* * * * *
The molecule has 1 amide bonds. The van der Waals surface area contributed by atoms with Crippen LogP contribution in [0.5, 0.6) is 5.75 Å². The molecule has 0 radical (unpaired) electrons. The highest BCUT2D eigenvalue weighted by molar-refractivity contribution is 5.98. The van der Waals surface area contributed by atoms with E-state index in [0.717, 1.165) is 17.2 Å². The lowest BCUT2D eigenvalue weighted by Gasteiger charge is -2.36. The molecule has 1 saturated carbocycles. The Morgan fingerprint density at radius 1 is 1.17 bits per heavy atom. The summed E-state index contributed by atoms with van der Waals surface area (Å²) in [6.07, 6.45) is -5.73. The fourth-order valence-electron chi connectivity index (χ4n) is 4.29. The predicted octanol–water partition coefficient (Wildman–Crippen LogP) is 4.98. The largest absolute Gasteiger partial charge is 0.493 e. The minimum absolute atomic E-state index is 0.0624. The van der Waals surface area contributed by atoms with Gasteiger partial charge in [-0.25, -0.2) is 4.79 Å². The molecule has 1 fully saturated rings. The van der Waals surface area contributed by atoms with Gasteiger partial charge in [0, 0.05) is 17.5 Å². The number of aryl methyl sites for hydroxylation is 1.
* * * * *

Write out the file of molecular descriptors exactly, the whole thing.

The molecule has 1 amide bonds. The van der Waals surface area contributed by atoms with Crippen LogP contribution in [0.5, 0.6) is 5.75 Å². The molecule has 0 radical (unpaired) electrons. The highest BCUT2D eigenvalue weighted by molar-refractivity contribution is 5.98. The van der Waals surface area contributed by atoms with E-state index in [0.717, 1.165) is 17.2 Å². The lowest BCUT2D eigenvalue weighted by Gasteiger charge is -2.36. The molecule has 1 saturated carbocycles. The Morgan fingerprint density at radius 1 is 1.17 bits per heavy atom. The summed E-state index contributed by atoms with van der Waals surface area (Å²) in [6.07, 6.45) is -5.73. The fourth-order valence-electron chi connectivity index (χ4n) is 4.29. The predicted octanol–water partition coefficient (Wildman–Crippen LogP) is 4.98. The largest absolute Gasteiger partial charge is 0.493 e. The minimum absolute atomic E-state index is 0.0624. The van der Waals surface area contributed by atoms with Gasteiger partial charge in [-0.25, -0.2) is 4.79 Å². The molecule has 1 fully saturated rings. The van der Waals surface area contributed by atoms with Gasteiger partial charge in [0, 0.05) is 17.5 Å². The number of aryl methyl sites for hydroxylation is 1.